As for Fusion GPS, its work with Prevezon mir­rored in cer­tain ways what it did for oth­er clients. For exam­ple, Simpson and a promi­nent Democratic group called California Strategies teamed up on a PR cam­paign in 2010 for an exiled United Arab Emirates sheikh that involved a 37-page dossier, Facebook and Twitter accounts, and oth­er media and adver­tis­ing efforts.

The Guardian news­pa­per report­ed that, “oth­er tac­tics explored and employed ranged from rak­ing up a sex scan­dal … and meet­ing Hillary Clinton on vis­its to Washington.”

It was war through PR,” said Christopher Davidson of Durham University. “The idea was dis­cred­it your oppo­nent. It was essen­tial­ly a coup attempt by PR. The cam­paign was very exten­sive.  It was a new type of coup.”

Bottom line: Simpson is very secre­tive.  He is for hire,” said bil­lion­aire Idaho busi­ness­man Frank VanderSloot, whose sup­port for for­mer pres­i­den­tial can­di­date Mitt Romney land­ed him on Simpson’s radar in 2012.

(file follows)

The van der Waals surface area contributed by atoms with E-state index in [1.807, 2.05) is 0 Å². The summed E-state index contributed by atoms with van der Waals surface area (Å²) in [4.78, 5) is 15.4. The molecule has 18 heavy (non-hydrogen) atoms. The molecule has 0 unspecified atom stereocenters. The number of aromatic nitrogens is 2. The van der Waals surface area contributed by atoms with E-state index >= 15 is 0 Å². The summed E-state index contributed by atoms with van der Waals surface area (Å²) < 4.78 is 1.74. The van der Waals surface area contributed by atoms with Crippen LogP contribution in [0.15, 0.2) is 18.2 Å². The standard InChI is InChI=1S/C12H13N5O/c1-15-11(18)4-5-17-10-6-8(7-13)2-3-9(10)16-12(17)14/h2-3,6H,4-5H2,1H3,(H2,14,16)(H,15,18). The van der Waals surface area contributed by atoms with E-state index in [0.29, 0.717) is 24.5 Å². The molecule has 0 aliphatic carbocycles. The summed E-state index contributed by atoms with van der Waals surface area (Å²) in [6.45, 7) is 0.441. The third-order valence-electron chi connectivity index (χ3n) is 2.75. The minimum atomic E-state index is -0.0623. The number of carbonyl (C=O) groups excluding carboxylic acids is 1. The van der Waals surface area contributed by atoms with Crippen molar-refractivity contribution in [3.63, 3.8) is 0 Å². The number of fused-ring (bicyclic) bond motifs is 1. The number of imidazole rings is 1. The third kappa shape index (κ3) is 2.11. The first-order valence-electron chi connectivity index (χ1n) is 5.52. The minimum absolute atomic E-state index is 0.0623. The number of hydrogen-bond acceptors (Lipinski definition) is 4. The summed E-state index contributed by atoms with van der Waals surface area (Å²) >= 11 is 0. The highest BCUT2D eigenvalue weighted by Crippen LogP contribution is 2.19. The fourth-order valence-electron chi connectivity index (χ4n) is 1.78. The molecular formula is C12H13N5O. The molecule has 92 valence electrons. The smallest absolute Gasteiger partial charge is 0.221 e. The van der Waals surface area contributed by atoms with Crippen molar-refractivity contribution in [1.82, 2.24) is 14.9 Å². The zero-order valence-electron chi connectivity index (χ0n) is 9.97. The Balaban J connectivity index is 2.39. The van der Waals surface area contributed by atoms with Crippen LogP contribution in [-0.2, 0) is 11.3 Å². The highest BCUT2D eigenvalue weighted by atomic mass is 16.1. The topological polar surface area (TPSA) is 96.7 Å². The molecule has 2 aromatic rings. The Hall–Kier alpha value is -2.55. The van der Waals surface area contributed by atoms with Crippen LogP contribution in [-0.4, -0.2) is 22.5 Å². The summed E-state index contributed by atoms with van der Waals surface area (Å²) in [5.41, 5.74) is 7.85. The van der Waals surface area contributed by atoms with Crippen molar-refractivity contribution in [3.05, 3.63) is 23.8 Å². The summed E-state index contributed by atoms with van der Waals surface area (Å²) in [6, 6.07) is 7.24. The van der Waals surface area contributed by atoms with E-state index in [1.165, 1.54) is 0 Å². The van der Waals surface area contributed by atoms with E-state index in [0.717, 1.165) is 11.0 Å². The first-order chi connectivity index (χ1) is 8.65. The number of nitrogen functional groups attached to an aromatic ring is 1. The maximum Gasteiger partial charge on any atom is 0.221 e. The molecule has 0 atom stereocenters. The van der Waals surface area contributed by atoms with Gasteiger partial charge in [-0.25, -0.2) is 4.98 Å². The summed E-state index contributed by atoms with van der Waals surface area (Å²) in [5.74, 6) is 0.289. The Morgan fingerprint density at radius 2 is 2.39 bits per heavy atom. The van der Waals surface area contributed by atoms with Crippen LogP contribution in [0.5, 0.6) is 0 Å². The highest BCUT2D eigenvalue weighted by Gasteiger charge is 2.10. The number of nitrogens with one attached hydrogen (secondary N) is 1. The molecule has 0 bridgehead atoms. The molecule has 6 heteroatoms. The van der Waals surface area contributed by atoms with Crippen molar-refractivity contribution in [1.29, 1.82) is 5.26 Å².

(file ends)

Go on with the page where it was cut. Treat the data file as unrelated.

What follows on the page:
Simpson asked a Democratic oper­a­tive to dig up dirt on VanderSloot. “His busi­ness mod­el is, ‘Do you want to destroy somebody’s life or somebody’s busi­ness? OK, I will destroy his life if you pay me enough.’ His job is to destroy the tar­get by dig­ging up dirt and get­ting that dirt published.”

In a dec­la­ra­tion to the D.C. Superior Court that was hear­ing VanderSloot’s case in 2014, Simpson wrote, “Regardless of the assign­ment, Fusion GPS’s clients demand that we main­tain their iden­ti­ty, and the nature of their request, as con­fi­den­tial. Many, if not most, of Fusion GPS’s clients would not engage our ser­vices if they believed that we would dis­close their iden­ti­ty, or the nature of the research that we pro­vid­ed them.”

Efforts to reach Glenn Simpson, Akhmetshin, Veselnitskaya and BakerHostetler for this report were unsuc­cess­ful, and the Department of Justice would not com­ment on Browder’s complaint.

By Christopher WallaceAlex DiazJason Kopp,| Fox News